Ops will be the main sensor operator identifying threats, the status of threats and other tactical information. Ops may also be managing the resources other than energy and security deployments required by the ship. Ops will probably also be the guy who manages fighters on carrier ships though he may share that with tactical.

Tactical will be managing weapon and shield systems though he too will have some of the information available to ops. He will also manage security deployments and assign tactical away teams.

Medical will be there to patch people when panels blow and to assign medical teams to decks that are taking casualties. Which decks are most important given finite reesources? He's got the same kind of decisionmaking to do as the engineer with repair teams.

The Science Officer and others who aren't central to the tactical situation can well serve, on a "blind" ship, as additional eyes and ears on sensors. Maybe they'll each follow separate targets or navigational threats as they're assigned by Tactical or Ops or the Con. As these targets change states they'll hand off that information to The Captain.


It'll work.

Now the question is what do crews do while they're "en route" to a destination? What do people do in any MMO when they're waiting for a party to form or traveling? Checking inventory, preparing items they might need and chatting. Because we're on a starship, with replicators, odds are there will be items and things we can put together on the ship itself while we're going somewhere.

There will also be some people on station to monitor for "random encounters" or, if it's possible to incorporate this, anomalies with the ship's systems themselves.

Travel times won't be incredibly long but we do know the developers want a sense of distance to be in the game. Insta-travel isn't in the cards. Personally, after doing some long hauls in Eve Online alone on a ship I'd very much welcome having friends on board to get a sense of real socialization in the process rather than just chatting on a CB to distant truckers.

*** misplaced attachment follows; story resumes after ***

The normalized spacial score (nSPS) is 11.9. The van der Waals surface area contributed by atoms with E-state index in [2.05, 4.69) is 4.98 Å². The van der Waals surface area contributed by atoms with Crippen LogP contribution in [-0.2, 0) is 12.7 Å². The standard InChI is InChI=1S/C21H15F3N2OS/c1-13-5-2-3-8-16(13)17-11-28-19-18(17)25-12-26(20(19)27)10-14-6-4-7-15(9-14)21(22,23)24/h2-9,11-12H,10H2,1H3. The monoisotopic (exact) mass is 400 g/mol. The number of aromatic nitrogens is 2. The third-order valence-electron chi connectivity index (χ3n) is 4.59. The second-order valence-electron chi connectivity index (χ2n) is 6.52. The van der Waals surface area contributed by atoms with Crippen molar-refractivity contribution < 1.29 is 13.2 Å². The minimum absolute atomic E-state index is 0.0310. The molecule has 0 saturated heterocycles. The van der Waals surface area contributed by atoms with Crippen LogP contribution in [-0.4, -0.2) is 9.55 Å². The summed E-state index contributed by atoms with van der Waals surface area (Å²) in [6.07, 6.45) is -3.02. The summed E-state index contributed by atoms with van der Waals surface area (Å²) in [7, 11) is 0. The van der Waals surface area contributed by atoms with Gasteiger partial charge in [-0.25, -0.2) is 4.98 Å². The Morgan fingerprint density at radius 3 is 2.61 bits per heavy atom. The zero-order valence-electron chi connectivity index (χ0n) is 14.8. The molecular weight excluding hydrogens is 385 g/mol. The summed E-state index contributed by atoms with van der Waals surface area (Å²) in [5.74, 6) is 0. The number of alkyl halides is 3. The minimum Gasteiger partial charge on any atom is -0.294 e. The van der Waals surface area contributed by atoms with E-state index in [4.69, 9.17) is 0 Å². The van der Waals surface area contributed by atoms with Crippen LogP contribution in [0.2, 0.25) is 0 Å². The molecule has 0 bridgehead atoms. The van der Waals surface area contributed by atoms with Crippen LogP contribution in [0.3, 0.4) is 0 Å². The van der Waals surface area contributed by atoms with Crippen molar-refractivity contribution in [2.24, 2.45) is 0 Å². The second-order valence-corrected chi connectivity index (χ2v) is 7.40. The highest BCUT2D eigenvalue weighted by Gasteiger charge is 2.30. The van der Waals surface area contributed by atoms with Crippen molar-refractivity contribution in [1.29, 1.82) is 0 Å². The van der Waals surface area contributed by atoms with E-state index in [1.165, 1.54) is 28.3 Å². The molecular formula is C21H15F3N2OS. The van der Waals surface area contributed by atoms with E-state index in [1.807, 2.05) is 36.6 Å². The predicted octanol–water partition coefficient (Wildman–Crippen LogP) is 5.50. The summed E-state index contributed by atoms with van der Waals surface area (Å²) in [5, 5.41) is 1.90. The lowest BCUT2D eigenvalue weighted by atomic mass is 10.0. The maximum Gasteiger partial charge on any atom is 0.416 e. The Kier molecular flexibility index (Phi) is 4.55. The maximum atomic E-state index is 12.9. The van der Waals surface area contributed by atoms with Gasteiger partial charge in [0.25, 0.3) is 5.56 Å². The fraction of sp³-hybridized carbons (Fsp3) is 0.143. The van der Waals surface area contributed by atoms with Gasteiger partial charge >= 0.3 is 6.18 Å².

As far as simulation goes, this can be abstracted. You can create a layer of complexity between the fundamental singleplayer game mechanics and the input/output of the consoles. This means multiplayer ships, especially if you include the bridge-only view, will be much less effective in every situation than single player vessels but...not everyone coming to STO is obsessed with uberness. Some will be obsessed with Star Trek.

Multiplayer ships will be an option, not a requirement, for PvE play and will primarily be a diversion (or a focus for many) from the regular game. Over time though, I predict players will gravitate more and more to them just for the fun factor alone assuming that, unlike SWG, STO does have some original and exciting space content that can sustain heavy use over time.

Singleplayer ships are the priority though. I don't think being a solo-preference player or someone who enjoys squadron level tactical gaming should be penalized. They should have access to the same ships and Cryptic is correct to design for the single-player first. Even devoted ship-based crews will have players that spend more time playing alone when their friends aren't online.

Anyhow, this is what I want to see eventually. It doesn't have to be now. And note that the bridge roles I'm describing are functions of the bridge design. Any character should be able to fill in on any position but people with the right specializations should have more options or be more efficient at managing the stations.

If possible, and this might be harder to do, perhaps having the option for NPC crew to fill in on empty stations should be explored. However, NPCs simply wouldn't work the same way at all as a player on a station so it might not fit. One might have to have a full, basic, crew of four or five and room for a full "party" (including this core) on the supplementary science stations on the bridge behind tactical.